Aging: What’s Normal and What’s Not?

The first step to protecting your health is knowing what physical and mental challenges normally occur with aging. Here are some of the most common bodily changes that you can expect when aging:

Woman face at three different ages

1. Bones

Your bones will not only become thinner but also more brittle with age. This is because they lose mass, or density, which results in osteoporosis sometimes. Low bone mass increases the risk of broken bones. This includes bones of the spine (vertebrae), and this may cause a stooped posture and loss of height.

Osteoporosis and low bone mass tend to be more common in women, but they can also occur in men. Ensure that you talk with your physician about what you can do to prevent osteoporosis. Oftentimes, a broken bone is the first sign that you have it. Click here for ways to help you keep mobile.

Xray of broken bone

2. Heart

Large arteries become stiffer as you age, a condition known as arteriosclerosis, which contributes to higher blood pressure. 

The walls of the arteries also usually have a buildup of fatty deposits, known as plaque. This may harden and narrow the arteries, which reduces the flow of blood to the heart. The buildup of plaque in the arteries that lead to the heart is known as coronary artery disease. It is a major factor for heart attacks. 

While not all of the blood vessel and heart changes associated with aging are controllable, following a healthy diet and getting regular physical activity are some of the best ways to keep your heart and arteries healthier for longer.

human heart

3. Brain

People often experience some slight forgetfulness as they grow older. Their ability to multitask or process new information may also slow with age, notes the Centers for Disease Control and Prevention (CDC).

If memory problems and confusion go beyond the occasional “senior moment,” however, that isn’t normal. It should be checked out by a medical professional. You could be in the early stages of dementia or could have a treatable condition that is affecting the brain.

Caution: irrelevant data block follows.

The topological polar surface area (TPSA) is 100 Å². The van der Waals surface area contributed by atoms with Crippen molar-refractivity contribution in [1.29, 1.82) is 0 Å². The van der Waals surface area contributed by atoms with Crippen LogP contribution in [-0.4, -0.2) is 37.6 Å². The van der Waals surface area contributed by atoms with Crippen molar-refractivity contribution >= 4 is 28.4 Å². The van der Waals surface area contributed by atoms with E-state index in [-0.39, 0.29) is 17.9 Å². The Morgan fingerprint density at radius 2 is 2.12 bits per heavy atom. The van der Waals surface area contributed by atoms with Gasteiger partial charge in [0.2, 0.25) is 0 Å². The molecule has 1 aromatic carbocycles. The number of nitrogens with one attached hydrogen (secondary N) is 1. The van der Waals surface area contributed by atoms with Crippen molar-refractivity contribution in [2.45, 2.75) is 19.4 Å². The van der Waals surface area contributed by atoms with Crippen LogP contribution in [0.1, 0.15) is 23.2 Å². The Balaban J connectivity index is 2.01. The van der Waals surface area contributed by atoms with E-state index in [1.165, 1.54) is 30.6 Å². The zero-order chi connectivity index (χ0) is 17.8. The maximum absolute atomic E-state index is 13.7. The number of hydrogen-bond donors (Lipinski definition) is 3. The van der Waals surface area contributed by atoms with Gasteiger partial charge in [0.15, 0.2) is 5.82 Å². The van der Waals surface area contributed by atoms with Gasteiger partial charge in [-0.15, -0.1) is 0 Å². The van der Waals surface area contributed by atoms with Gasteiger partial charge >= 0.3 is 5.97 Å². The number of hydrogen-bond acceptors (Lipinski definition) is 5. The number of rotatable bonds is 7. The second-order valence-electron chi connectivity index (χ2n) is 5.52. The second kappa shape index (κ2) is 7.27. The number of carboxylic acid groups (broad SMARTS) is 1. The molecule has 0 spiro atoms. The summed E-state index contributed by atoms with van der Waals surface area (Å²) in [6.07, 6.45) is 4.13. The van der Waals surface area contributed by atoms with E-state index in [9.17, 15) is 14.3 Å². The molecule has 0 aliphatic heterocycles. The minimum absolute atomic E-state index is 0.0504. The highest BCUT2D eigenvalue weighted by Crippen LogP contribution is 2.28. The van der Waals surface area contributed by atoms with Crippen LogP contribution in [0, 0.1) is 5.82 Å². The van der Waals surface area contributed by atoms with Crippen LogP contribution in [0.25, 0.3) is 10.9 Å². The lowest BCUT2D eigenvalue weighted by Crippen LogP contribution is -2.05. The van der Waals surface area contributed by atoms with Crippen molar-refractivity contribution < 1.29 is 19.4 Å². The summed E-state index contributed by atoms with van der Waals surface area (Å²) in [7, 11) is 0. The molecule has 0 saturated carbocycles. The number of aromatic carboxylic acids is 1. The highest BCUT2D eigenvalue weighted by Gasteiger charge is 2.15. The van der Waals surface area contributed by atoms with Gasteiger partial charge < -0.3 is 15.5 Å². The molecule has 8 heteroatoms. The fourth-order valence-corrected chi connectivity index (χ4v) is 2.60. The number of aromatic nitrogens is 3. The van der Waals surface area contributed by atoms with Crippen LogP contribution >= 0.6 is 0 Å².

Dementia symptoms picture

4. Digestive System

Your digestive tract slows down as you age. It simply does not contract as often as it did back when you were younger, and this can lead to stomach pain, constipation, as well as feelings of nausea. Medications may also contribute to or cause constipation.

To prevent the aforementioned digestive problems, it is advisable to follow a diet that is rich in fiber, drink plenty of fluids, do your best to manage stress, and keep as active as possible.

digestive system

5. Senses

As you age, you might start noticing that your 5 senses – vision, hearing, touch, smell, and taste – are not quite as sharp as they once were. 

Changes within the structures of the ear may cause you to experience some degree of hearing loss and can also affect your sense of balance. 

The sharpness of your vision may be dull and you may require reading glasses. 

You may also start losing your sense of taste, which is the result of having fewer taste buds. As a result, you might not find flavors as vivid or as distinct.

Your sense of smell may also weaken with age because of the reduced production of mucus and a loss of nerve endings in the nose.

You may also find that you have reduced sensitivity to pressure, pain, vibration, and touch, although some people become increasingly sensitive to touch due to the thinning skin.

Man with hearing loss

6. Teeth and Gums

The tough enamel that protects teeth from decay can start wearing away over the years, leaving you susceptible to cavities. Furthermore, it is believed that the nerves in the teeth usually become smaller with age, which leaves you less sensitive to pain and possibly delaying a diagnosis of cavities or cracks in the outer surface of the tooth.

According to a 2017 article in the American Journal of Public Health, over 50 percent of people over age 65 have moderate or severe gum disease; the same article states that about 400 commonly used medications cause dry mouth, which can increase the risk of oral diseases. 

smiling mouth showing teeth

7. Skin

Skin loses its elasticity as you age and may start to sag and wrinkle. Still, the more protected your skin was from smoking and sun damage when you were younger, the better it will look as you get older.

The American Academy of Dermatology recommends moisturizer and sunscreen as 2 most important anti-aging products you need to be using. You can also protect the skin on your face and scalp by wearing a hat with a brim.

Start protecting your skin now that you are younger to prevent further damage and lower your risk of skin cancer.

senior hands and younger hands

8. Sexual Function

Estrogen levels drops and menstruation stops after menopause, which causes many women to experience certain physical changes, which include reduced vaginal lubrication. All these changes can also lead to a lower sex drive.

For men, advancing age is usually accompanied by erectile dysfunction, but as the American Sexual Health Association points out, this isn’t a normal pat of aging and could indicate an underlying medical issue or occur as a side effect of medication.

Fortunately, many of these physical issues can be readily treated or, if not, accommodated by open-minded partners willing to experiment.

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